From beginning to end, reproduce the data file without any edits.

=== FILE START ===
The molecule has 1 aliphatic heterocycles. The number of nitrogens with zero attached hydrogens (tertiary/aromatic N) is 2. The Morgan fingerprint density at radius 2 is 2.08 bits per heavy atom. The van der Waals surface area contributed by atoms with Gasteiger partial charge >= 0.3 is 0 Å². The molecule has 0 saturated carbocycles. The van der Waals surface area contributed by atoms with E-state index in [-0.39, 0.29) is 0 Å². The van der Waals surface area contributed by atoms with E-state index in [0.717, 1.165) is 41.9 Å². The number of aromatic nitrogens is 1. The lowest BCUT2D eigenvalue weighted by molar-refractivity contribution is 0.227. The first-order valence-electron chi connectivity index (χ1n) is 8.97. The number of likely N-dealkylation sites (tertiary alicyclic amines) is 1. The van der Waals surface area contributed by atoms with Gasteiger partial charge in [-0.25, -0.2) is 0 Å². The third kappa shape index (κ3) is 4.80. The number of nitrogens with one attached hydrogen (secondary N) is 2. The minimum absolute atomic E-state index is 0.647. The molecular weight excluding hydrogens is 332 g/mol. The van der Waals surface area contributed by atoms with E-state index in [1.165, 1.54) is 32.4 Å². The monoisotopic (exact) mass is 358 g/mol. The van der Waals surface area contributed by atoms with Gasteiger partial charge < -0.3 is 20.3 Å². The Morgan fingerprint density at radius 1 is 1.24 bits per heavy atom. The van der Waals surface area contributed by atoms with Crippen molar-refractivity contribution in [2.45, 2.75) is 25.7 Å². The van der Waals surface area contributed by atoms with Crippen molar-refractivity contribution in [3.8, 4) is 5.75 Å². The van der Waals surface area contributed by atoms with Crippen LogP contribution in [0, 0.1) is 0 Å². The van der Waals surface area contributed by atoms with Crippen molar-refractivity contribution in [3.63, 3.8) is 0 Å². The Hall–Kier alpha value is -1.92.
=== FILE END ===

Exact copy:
The molecule has 1 aliphatic heterocycles. The number of nitrogens with zero attached hydrogens (tertiary/aromatic N) is 2. The Morgan fingerprint density at radius 2 is 2.08 bits per heavy atom. The van der Waals surface area contributed by atoms with Gasteiger partial charge >= 0.3 is 0 Å². The molecule has 0 saturated carbocycles. The van der Waals surface area contributed by atoms with E-state index in [-0.39, 0.29) is 0 Å². The van der Waals surface area contributed by atoms with E-state index in [0.717, 1.165) is 41.9 Å². The number of aromatic nitrogens is 1. The lowest BCUT2D eigenvalue weighted by molar-refractivity contribution is 0.227. The first-order valence-electron chi connectivity index (χ1n) is 8.97. The number of likely N-dealkylation sites (tertiary alicyclic amines) is 1. The van der Waals surface area contributed by atoms with Gasteiger partial charge in [-0.25, -0.2) is 0 Å². The third kappa shape index (κ3) is 4.80. The number of nitrogens with one attached hydrogen (secondary N) is 2. The minimum absolute atomic E-state index is 0.647. The molecular weight excluding hydrogens is 332 g/mol. The van der Waals surface area contributed by atoms with E-state index in [1.165, 1.54) is 32.4 Å². The monoisotopic (exact) mass is 358 g/mol. The van der Waals surface area contributed by atoms with Gasteiger partial charge < -0.3 is 20.3 Å². The Morgan fingerprint density at radius 1 is 1.24 bits per heavy atom. The van der Waals surface area contributed by atoms with Crippen molar-refractivity contribution in [2.45, 2.75) is 25.7 Å². The van der Waals surface area contributed by atoms with Crippen molar-refractivity contribution in [3.8, 4) is 5.75 Å². The van der Waals surface area contributed by atoms with Crippen LogP contribution in [0, 0.1) is 0 Å². The van der Waals surface area contributed by atoms with Crippen molar-refractivity contribution in [3.63, 3.8) is 0 Å². The Hall–Kier alpha value is -1.92.